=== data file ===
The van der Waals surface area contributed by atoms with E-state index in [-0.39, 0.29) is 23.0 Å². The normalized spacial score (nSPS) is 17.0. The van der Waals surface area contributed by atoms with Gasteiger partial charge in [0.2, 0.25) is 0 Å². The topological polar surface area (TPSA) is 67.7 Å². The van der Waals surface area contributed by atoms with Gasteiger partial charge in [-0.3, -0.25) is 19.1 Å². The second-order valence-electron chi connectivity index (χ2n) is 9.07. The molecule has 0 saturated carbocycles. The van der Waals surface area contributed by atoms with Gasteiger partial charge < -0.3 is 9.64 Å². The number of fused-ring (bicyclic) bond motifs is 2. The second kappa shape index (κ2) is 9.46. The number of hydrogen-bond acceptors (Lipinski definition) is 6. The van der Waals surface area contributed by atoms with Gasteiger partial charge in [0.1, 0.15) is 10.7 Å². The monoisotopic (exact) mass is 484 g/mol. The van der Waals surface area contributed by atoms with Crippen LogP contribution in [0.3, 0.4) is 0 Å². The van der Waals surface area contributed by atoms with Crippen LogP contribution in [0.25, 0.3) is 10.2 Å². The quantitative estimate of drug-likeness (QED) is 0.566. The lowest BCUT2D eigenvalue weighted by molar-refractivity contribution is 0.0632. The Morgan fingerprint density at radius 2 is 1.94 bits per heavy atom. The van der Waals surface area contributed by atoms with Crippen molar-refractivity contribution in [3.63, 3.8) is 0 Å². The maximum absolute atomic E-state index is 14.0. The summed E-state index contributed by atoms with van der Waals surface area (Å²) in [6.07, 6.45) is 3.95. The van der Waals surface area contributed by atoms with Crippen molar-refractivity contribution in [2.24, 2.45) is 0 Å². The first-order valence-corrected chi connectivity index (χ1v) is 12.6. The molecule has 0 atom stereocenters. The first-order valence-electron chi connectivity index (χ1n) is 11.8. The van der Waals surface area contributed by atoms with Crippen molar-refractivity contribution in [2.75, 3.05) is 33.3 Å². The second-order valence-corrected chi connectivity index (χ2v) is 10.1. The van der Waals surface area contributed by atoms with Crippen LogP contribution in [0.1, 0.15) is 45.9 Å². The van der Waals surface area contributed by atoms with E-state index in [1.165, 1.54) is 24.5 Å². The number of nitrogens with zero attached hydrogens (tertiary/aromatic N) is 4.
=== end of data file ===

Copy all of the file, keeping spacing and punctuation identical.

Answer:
The van der Waals surface area contributed by atoms with E-state index in [-0.39, 0.29) is 23.0 Å². The normalized spacial score (nSPS) is 17.0. The van der Waals surface area contributed by atoms with Gasteiger partial charge in [0.2, 0.25) is 0 Å². The topological polar surface area (TPSA) is 67.7 Å². The van der Waals surface area contributed by atoms with Gasteiger partial charge in [-0.3, -0.25) is 19.1 Å². The second-order valence-electron chi connectivity index (χ2n) is 9.07. The molecule has 0 saturated carbocycles. The van der Waals surface area contributed by atoms with Gasteiger partial charge < -0.3 is 9.64 Å². The number of fused-ring (bicyclic) bond motifs is 2. The second kappa shape index (κ2) is 9.46. The number of hydrogen-bond acceptors (Lipinski definition) is 6. The van der Waals surface area contributed by atoms with Gasteiger partial charge in [0.1, 0.15) is 10.7 Å². The monoisotopic (exact) mass is 484 g/mol. The van der Waals surface area contributed by atoms with Crippen LogP contribution in [0.3, 0.4) is 0 Å². The van der Waals surface area contributed by atoms with Crippen LogP contribution in [0.25, 0.3) is 10.2 Å². The quantitative estimate of drug-likeness (QED) is 0.566. The lowest BCUT2D eigenvalue weighted by molar-refractivity contribution is 0.0632. The Morgan fingerprint density at radius 2 is 1.94 bits per heavy atom. The van der Waals surface area contributed by atoms with Crippen molar-refractivity contribution in [3.63, 3.8) is 0 Å². The maximum absolute atomic E-state index is 14.0. The summed E-state index contributed by atoms with van der Waals surface area (Å²) in [6.07, 6.45) is 3.95. The van der Waals surface area contributed by atoms with Crippen molar-refractivity contribution in [2.24, 2.45) is 0 Å². The first-order valence-corrected chi connectivity index (χ1v) is 12.6. The molecule has 0 atom stereocenters. The first-order valence-electron chi connectivity index (χ1n) is 11.8. The van der Waals surface area contributed by atoms with Crippen molar-refractivity contribution in [2.75, 3.05) is 33.3 Å². The second-order valence-corrected chi connectivity index (χ2v) is 10.1. The van der Waals surface area contributed by atoms with Crippen LogP contribution in [0.1, 0.15) is 45.9 Å². The van der Waals surface area contributed by atoms with E-state index in [1.165, 1.54) is 24.5 Å². The number of nitrogens with zero attached hydrogens (tertiary/aromatic N) is 4.